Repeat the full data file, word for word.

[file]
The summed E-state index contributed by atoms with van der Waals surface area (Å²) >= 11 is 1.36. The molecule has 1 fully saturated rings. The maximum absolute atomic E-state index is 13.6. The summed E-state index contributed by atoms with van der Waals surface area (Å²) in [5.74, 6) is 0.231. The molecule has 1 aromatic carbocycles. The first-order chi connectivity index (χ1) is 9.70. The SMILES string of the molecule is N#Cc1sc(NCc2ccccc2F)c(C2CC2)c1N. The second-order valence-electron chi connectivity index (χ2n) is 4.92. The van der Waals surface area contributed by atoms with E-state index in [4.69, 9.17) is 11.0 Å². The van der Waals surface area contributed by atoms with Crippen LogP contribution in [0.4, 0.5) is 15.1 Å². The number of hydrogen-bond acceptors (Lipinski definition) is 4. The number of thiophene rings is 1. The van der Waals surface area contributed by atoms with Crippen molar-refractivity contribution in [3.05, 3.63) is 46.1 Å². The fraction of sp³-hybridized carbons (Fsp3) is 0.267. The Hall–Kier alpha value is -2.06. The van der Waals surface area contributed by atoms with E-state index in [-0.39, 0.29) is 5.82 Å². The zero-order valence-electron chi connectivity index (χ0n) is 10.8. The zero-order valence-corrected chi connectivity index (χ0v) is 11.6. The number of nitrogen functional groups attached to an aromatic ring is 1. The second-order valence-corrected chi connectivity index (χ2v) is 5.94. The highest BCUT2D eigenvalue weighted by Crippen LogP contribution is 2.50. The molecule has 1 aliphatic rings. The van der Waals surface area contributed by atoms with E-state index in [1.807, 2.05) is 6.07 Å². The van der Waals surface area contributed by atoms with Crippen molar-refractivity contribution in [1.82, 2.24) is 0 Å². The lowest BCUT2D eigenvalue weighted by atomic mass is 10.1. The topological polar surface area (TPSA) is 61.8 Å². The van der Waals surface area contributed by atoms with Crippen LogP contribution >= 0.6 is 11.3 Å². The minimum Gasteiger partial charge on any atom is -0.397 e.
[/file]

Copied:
The summed E-state index contributed by atoms with van der Waals surface area (Å²) >= 11 is 1.36. The molecule has 1 fully saturated rings. The maximum absolute atomic E-state index is 13.6. The summed E-state index contributed by atoms with van der Waals surface area (Å²) in [5.74, 6) is 0.231. The molecule has 1 aromatic carbocycles. The first-order chi connectivity index (χ1) is 9.70. The SMILES string of the molecule is N#Cc1sc(NCc2ccccc2F)c(C2CC2)c1N. The second-order valence-electron chi connectivity index (χ2n) is 4.92. The van der Waals surface area contributed by atoms with E-state index in [4.69, 9.17) is 11.0 Å². The van der Waals surface area contributed by atoms with Crippen LogP contribution in [0.4, 0.5) is 15.1 Å². The number of hydrogen-bond acceptors (Lipinski definition) is 4. The number of thiophene rings is 1. The van der Waals surface area contributed by atoms with Crippen molar-refractivity contribution in [3.05, 3.63) is 46.1 Å². The fraction of sp³-hybridized carbons (Fsp3) is 0.267. The Hall–Kier alpha value is -2.06. The van der Waals surface area contributed by atoms with E-state index in [-0.39, 0.29) is 5.82 Å². The zero-order valence-electron chi connectivity index (χ0n) is 10.8. The zero-order valence-corrected chi connectivity index (χ0v) is 11.6. The number of nitrogen functional groups attached to an aromatic ring is 1. The second-order valence-corrected chi connectivity index (χ2v) is 5.94. The highest BCUT2D eigenvalue weighted by Crippen LogP contribution is 2.50. The molecule has 1 aliphatic rings. The van der Waals surface area contributed by atoms with E-state index in [1.807, 2.05) is 6.07 Å². The van der Waals surface area contributed by atoms with Crippen molar-refractivity contribution in [1.82, 2.24) is 0 Å². The lowest BCUT2D eigenvalue weighted by atomic mass is 10.1. The topological polar surface area (TPSA) is 61.8 Å². The van der Waals surface area contributed by atoms with Crippen LogP contribution >= 0.6 is 11.3 Å². The minimum Gasteiger partial charge on any atom is -0.397 e.